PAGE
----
1915 November, sometime. Miss de Long arrived late last night from Harlan Town and we all sat up to listen to her tale of how she almost missed getting the $5,000 appropriation from the fiscal court for the Road and all the news of the people she picked up along the way, …. (p.16-17)
Miss de Long arrived late last night from Harlan Town and we all sat up to listen to her tale of how she almost missed getting the $5,000 appropriation from the fiscal court for the Road and all the news of the people she picked up along the way, and the <5L/vful Holy Roller meeting she went to. (The Holy Rollers are forbidden to meet in Virginia and they ought to be here in Ky., they’re so useless and emotional and commit all sorts of crimes because they are “saved” and “can’t sin no more.”) Well, we are going to have the road over Pine Mountain, and we are engaging an engineer at this moment, though work will not begin till next July.
Saturday night we had the first hoar frost, making everything like a Christmas fairy-land when we got up. By mid-morning, everyone started off for dinner at Uncle John Dixon‘s. Aunt Lucy Dixon is uncle William’s sister, and they are very nice thrifty folk. The seven miles through the woods were perfect – all kinds of autumn “pretties” everywhere. Along Greasy, over the Divide, down Line Fork, up an awfully steep ridge through the woods and down the other side through the cornfield, we saw Mrs. Dixon on the way, and she was so glad, to see us. Imagine having five people descend on you for dinner after your own meal was all cleared up and put away! But, it was a great event for all of them. There hadn’t been a soul along the road all day, and they craved company. They live in a log house built on the typical lines, but much above the average as regards cleanliness. The plan is two rooms and a “dog-trot” between, a chimney at each end of the house. We went into one room and sat around the fire till dinner, exchanging news and getting acquainted. Cry, a sweet and very sociable girl of sixteen, brought us some delicious wine-sap apples to stay us till the real meal, for which we picked up our chairs and went into the kitchen, and ate gritted cornbread fresh from the oven, with butter and jelly thick upon it, to say nothing of milk and coffee, corn, beans and bacon. Then after another hour of visiting we left about 3:30, exchanging promises to visit each other soon again. Eight of them, and only three beds visible, and that is luxury around here, patchwork quilts on the beds, an organ, a sewing machine, a tin trunk and the usual split-bottomed chairs.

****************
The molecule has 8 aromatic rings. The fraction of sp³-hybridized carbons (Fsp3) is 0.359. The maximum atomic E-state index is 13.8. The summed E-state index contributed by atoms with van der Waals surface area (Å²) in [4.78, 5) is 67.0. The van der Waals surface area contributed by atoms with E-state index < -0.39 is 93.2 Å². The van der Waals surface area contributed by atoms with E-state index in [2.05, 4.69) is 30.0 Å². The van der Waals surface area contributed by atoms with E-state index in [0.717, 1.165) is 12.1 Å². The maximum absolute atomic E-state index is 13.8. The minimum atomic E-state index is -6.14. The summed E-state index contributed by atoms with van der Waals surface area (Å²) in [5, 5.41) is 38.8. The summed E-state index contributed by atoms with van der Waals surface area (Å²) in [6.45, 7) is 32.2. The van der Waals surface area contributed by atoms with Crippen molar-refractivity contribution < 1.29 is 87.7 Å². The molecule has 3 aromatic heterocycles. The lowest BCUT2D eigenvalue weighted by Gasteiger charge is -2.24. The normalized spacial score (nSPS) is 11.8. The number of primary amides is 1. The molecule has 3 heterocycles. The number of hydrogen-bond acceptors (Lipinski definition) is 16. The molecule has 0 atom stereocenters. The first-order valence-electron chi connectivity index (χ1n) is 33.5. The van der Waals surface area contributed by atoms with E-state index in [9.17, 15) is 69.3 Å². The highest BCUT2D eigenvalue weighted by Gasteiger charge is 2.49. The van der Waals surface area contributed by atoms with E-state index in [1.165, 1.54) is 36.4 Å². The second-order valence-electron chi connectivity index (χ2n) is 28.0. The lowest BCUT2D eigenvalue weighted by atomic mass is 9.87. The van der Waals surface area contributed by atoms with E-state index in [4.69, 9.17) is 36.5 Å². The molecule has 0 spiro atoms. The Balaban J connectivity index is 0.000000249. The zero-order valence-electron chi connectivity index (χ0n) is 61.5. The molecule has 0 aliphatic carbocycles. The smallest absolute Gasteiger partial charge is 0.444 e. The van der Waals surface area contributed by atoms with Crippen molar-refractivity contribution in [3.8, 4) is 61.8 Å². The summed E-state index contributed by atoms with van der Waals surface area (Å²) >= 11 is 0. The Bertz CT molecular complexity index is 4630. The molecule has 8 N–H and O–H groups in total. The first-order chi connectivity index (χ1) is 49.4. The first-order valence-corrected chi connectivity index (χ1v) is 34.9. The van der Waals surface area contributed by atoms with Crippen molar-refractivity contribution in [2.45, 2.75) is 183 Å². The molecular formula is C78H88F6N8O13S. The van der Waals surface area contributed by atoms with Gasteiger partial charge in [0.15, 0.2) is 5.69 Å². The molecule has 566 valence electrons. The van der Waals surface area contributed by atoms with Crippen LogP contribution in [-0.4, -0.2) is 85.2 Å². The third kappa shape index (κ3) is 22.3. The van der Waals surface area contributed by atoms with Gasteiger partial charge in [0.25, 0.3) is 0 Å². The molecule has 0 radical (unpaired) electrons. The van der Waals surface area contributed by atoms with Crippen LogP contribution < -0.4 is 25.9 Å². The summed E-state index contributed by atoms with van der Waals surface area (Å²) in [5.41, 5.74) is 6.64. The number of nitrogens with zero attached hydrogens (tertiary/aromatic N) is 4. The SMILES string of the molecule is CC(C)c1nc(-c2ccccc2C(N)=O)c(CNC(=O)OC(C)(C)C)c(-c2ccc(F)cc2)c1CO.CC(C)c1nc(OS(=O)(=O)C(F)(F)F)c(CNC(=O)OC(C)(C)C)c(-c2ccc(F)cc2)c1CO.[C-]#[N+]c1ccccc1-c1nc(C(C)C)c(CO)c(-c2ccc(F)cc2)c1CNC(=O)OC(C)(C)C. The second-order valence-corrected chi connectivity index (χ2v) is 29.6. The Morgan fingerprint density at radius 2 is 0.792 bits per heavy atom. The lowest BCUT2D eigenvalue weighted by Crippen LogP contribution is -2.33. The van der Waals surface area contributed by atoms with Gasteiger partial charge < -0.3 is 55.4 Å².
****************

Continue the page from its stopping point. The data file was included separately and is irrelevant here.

Uncle William visited school yesterday. The children are all very fond of him and to them he is old age personified. We were talking about Indians when he came in, and they all called out, “Uncle William, has you ever fit the Indians?” Uncle William said he haint never kilt a man and he didn’t aim to get kilt by one, which impressed the children — blood-thirsty little things!